During the first week of March, as the gravity of the coronavirus pandemic just started to change the fabric of American society, domestic airlines were already making plans to adjust their business.
But no one foresaw what a historic plunge the industry would suffer over the next month.
For example, on March 10, American Airlines announced it would reduce domestic capacity by 7.5 percent in April, along with a 10 percent reduction in international travel during the summer peak season.
Less than three weeks later, on March 27, the carrier said its April domestic capacity would be reduced by a total of 60 percent, and on April 2, said its summer international capacity would be cut by the same amount.
Delta Air Lines followed a similar pattern. On March 11, the carrier announced a 10-15 percent reduction in domestic capacity. Two days later, in a memo to employees, CEO Ed Bastian said the airline would reduce overall capacity by 40 percent, and by March 18, that number skyrocketed to 70 percent.
“Revenue for the month of March is now expected to decline by almost $2 billion over last year, with our projection for April falling even more,” he wrote.
Perhaps the most drastic change can be seen with Spirit Airlines.
The ultra-low cost carrier (ULCC) weathered the first few weeks of March with few changes to its overall schedule. Then, on March 21, Spirit filed an investor notification with the Securities and Exchange Commission revealing it would be cutting April capacity by 45 percent due to coronavirus.
About two weeks later, Spirit began notifying some airports—including Pittsburgh International, Cleveland Hopkins and Arnold Palmer Regional in Latrobe, Pa.—that it was suspending service altogether for about a month.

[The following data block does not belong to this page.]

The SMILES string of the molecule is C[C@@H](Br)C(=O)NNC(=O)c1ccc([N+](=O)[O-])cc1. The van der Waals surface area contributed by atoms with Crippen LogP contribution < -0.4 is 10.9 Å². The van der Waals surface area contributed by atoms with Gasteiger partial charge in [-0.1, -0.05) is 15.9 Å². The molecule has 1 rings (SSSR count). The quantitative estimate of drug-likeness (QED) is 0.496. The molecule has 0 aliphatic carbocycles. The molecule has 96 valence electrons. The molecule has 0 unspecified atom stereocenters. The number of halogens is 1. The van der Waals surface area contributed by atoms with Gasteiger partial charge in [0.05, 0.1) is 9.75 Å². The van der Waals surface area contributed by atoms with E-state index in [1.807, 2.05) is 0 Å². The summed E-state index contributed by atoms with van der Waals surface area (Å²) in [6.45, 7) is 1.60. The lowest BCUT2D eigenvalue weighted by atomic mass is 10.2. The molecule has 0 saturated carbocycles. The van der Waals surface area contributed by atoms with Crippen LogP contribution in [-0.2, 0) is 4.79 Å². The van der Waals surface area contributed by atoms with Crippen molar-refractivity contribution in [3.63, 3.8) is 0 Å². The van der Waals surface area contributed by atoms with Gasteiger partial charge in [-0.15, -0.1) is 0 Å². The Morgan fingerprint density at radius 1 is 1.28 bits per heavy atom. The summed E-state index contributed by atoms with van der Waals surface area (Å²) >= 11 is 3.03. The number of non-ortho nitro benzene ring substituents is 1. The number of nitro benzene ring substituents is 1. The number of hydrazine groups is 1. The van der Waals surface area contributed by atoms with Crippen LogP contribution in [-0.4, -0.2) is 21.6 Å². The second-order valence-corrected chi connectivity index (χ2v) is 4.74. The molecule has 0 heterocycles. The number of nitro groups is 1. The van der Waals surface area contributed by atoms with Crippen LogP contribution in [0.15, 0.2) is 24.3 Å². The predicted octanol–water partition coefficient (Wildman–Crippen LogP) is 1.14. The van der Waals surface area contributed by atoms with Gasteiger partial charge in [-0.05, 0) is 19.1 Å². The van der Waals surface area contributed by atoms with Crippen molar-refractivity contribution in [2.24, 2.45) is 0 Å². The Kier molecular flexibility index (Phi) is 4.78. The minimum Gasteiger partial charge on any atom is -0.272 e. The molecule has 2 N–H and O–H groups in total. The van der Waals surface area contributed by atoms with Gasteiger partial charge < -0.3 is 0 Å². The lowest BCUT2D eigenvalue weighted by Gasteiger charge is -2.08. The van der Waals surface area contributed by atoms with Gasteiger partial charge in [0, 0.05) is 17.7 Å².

CARES Act questions
While the $2 trillion CARES Act economic stimulus package contains more than $50 billion in aid for air passenger and cargo carriers, that funding comes with certain conditions, such as maintaining employee payrolls and air service.
For ULCCs, taking that money with those strings attached may be less appealing than just temporarily shutting down. Razor-thin profit margins and an emphasis on leisure travel and smaller markets mean their business models operate in a “parallel universe” compared to those of legacy carriers, said aviation consultant Michael Boyd.
“You’re going to have your entire staff being paid, but you’re still not flying and you don’t have enough space in the break room to keep these people,” he said.
The government aid will help keep carriers afloat through a down period many say is worse than the aftermath of the 9/11 terrorist attacks, but it does not guarantee a bright future.
Regional airlines Trans States and Compass already have shut down, and globally, the impact has been even worse: Europe’s FlyBe has gone bankrupt and Malaysia Airlines had to be taken over by a venture capital group to stay solvent.
Impact on PIT
The flight schedules at Pittsburgh International Airport reflect the turmoil in the industry. From Feb. 28 to April 3, capacity at PIT—the number of seats on arriving and departing planes—dropped more than 44 percent.
British Airways and Air Canada have completely suspended international flights, and some domestic carriers have drastically reduced service for April: Delta has dropped by 72 percent, United by 54 percent, American by 41 percent and Spirit by 78 percent.
Meanwhile, Allegiant has trimmed only 9 percent of its capacity and Southwest, 11 percent.
And while PIT has become a temporary home for about 100 planes grounded because of service reductions, not all of those planes are going back into service. In fact, American and other airlines have said the COVID-19 pandemic has accelerated plans to retire portions of their fleets.
Newer, more fuel-efficient and state-of-the-art aircraft like Airbus’ A321s will take their place. These planes make flying farther distances with fewer passengers—and therefore lower revenue—more financially appealing.
And with those new aircraft coming online, Boyd says PIT is positioned well to rebound when the crisis passes, particularly on international routes.
“This is probably only going to enhance the value of Pittsburgh as a regional gateway,” he said. “You’re going to have a lot of carriers in Europe that have hubs there and now have narrow-body aircraft, and they’re going to look at places like Pittsburgh for passengers to feed through their hubs.”